Monday, May 18, 2015

Treatment #12

I got some pretty dreadful news just before treatment number twelve.  My doctor wanted me to have a thirteenth treatment.  I was incredibly disappointed.  The goal I'd been striving for for so long had been moved!  Emotionally, I didn't know how I could face another treatment.  It felt like a cruel joke.

Writing it out helped me to deal with the blow.

Sent:  Monday, Mar 3, 2014 at 7:18 AM


I so wish I could report that today is my last chemo day.  It was supposed to be!  I found out on Friday that it is not.  [My oncologist] wants me to have a thirteenth treatment, to make up for the skipped oxaliplatin in treatment #3.  "Twelve of oxaliplatin is the standard of care, even if there are some skips along the way," she said.  So.  Thirteen treatments for me.  If it goes as planned, my last treatment will be on St. Patrick's Day.  Those things are temperamental!  Or maybe it's just mine.  Also, my blood is not good.  Not good!  What to do?  Last week, I got three infusions of saline, three neupogen injections, and two infusions of iron.  All this to get me ready for today's treatment.  The hydration seems to be the reason my liver enzymes went down (yay!) according to last Wednesday's lab report.  Doc said to "Keep up with the apples though--you never know."

Every two weeks I was asked the same exhaustive list of questions.  "Any pain?  Any fevers?  Mouth sores?  ...and on and on.  When the nurse got to the part about "numbness or tingling in hands or feet", I answered an enthusiastic, "Yes!"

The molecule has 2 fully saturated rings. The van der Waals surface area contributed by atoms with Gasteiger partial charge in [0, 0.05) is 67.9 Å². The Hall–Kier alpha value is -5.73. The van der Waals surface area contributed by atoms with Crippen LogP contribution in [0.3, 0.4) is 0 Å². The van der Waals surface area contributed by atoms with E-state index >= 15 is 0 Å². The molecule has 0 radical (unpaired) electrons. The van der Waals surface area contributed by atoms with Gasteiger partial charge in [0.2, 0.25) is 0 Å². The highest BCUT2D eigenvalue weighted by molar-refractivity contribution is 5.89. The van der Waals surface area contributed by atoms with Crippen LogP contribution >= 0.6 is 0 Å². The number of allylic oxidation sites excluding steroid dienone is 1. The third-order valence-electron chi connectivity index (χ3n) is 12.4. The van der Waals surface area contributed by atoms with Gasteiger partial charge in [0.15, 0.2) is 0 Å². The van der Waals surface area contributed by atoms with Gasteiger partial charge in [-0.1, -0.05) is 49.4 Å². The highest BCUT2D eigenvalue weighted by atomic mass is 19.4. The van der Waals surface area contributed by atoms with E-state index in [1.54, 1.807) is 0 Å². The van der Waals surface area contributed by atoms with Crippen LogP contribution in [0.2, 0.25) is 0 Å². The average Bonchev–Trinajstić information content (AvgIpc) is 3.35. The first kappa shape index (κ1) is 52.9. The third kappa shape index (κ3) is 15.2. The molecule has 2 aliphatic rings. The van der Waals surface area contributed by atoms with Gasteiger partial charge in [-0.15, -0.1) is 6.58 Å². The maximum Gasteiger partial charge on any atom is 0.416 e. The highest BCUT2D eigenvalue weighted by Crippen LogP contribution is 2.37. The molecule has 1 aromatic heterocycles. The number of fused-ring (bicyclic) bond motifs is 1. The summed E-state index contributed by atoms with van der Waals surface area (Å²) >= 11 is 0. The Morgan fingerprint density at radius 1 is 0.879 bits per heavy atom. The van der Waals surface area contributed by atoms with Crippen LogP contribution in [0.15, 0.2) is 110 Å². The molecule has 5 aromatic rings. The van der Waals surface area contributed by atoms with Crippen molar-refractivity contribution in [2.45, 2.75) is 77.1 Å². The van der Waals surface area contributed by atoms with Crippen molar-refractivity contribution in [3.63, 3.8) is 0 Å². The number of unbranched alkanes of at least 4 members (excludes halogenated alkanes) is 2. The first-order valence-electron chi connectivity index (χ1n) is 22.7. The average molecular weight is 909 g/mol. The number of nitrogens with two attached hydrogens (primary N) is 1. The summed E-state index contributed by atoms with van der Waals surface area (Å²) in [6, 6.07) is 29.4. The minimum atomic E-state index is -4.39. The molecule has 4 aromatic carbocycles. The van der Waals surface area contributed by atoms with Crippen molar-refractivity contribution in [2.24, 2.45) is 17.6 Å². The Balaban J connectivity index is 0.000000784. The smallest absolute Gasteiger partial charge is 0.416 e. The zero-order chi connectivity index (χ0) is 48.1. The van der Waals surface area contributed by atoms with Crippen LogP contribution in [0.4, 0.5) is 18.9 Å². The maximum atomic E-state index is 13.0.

She peered at me sideways over her clipboard, then asked, "Is it more than a couple times a day?"
Me:  It's almost constant now.

Nurse:  Are you taking your blah-blah-blah (drug name)?

Me:  What?  No.  What is that?

Nurse:  It's a drug that will help to stop neuropathy

Me:  [blank stare]

Nurse:  You filled the prescription.

Me:  I did?  Oh.  OHHHHHhhhh. [light bulb]  Is that the stuff that had "May cause suicidal thoughts" as one of the side-effects? 

Nurse: [nods]

Me:  Yeah, I threw that away.

Nurse:  You threw it away?

Me:  I didn't want to risk it.  Cancer is enough, who needs suicidal thoughts on top of that?  I'm almost done with chemo.  Does it even matter now?

Nurse:  The chemo drugs will stay in your system for up to four months after the last treatment.  Your neuropathy could be permanent.  This drug can help.  I'm going to see if you have any refills, and then you take it, OK?

Me:  Um.  OK?  I guess.  I'll take it.

The drug referred to above was gabapentin.  I tried it for a few days, but it made me incredibly drowsy.  Driving while on that was out of the question.  I had to stop taking it; it was making my ability to function worse, not better.  Into the trash it went.

After sending off the blast-o-gram to update my friends and family, Patrick and I left the house for treatment twelve at the clinic.

Ten days after that, we received the biggest shock yet.  My oncologist would utter the words, "I think you might be cured."  We would find out later that the miserable cancer had tricked us all, but at the time we felt like we owned the moon.

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